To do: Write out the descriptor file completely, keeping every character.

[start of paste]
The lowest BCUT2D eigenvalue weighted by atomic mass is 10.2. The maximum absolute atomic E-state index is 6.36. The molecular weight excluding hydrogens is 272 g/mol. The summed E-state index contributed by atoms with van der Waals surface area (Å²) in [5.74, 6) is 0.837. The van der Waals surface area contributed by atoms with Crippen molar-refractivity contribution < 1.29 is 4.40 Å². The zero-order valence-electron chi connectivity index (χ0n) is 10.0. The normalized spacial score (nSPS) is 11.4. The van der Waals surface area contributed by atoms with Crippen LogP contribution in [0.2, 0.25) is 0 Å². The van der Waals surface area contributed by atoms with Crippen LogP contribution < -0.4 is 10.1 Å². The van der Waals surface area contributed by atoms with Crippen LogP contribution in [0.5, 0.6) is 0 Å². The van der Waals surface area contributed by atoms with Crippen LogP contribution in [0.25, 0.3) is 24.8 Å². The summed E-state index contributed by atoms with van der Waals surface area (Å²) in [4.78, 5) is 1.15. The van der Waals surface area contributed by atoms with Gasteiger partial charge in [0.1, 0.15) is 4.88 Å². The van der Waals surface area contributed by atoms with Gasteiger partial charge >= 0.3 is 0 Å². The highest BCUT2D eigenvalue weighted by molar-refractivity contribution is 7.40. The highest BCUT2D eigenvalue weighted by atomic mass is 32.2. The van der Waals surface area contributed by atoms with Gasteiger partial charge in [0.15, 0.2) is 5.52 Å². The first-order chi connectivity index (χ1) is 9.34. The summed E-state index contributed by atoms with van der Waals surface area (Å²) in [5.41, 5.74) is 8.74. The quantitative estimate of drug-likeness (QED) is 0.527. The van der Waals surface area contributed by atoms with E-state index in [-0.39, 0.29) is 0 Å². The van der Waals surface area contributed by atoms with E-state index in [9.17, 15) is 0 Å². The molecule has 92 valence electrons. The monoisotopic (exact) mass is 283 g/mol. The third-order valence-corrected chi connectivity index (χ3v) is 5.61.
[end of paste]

The lowest BCUT2D eigenvalue weighted by atomic mass is 10.2. The maximum absolute atomic E-state index is 6.36. The molecular weight excluding hydrogens is 272 g/mol. The summed E-state index contributed by atoms with van der Waals surface area (Å²) in [5.74, 6) is 0.837. The van der Waals surface area contributed by atoms with Crippen molar-refractivity contribution < 1.29 is 4.40 Å². The zero-order valence-electron chi connectivity index (χ0n) is 10.0. The normalized spacial score (nSPS) is 11.4. The van der Waals surface area contributed by atoms with Crippen LogP contribution in [0.2, 0.25) is 0 Å². The van der Waals surface area contributed by atoms with Crippen LogP contribution < -0.4 is 10.1 Å². The van der Waals surface area contributed by atoms with Crippen LogP contribution in [0.5, 0.6) is 0 Å². The van der Waals surface area contributed by atoms with Crippen LogP contribution in [0.25, 0.3) is 24.8 Å². The summed E-state index contributed by atoms with van der Waals surface area (Å²) in [4.78, 5) is 1.15. The van der Waals surface area contributed by atoms with Gasteiger partial charge in [0.1, 0.15) is 4.88 Å². The van der Waals surface area contributed by atoms with Gasteiger partial charge >= 0.3 is 0 Å². The highest BCUT2D eigenvalue weighted by molar-refractivity contribution is 7.40. The highest BCUT2D eigenvalue weighted by atomic mass is 32.2. The van der Waals surface area contributed by atoms with Gasteiger partial charge in [0.15, 0.2) is 5.52 Å². The first-order chi connectivity index (χ1) is 9.34. The summed E-state index contributed by atoms with van der Waals surface area (Å²) in [5.41, 5.74) is 8.74. The quantitative estimate of drug-likeness (QED) is 0.527. The van der Waals surface area contributed by atoms with E-state index in [-0.39, 0.29) is 0 Å². The van der Waals surface area contributed by atoms with E-state index in [9.17, 15) is 0 Å². The molecule has 92 valence electrons. The monoisotopic (exact) mass is 283 g/mol. The third-order valence-corrected chi connectivity index (χ3v) is 5.61.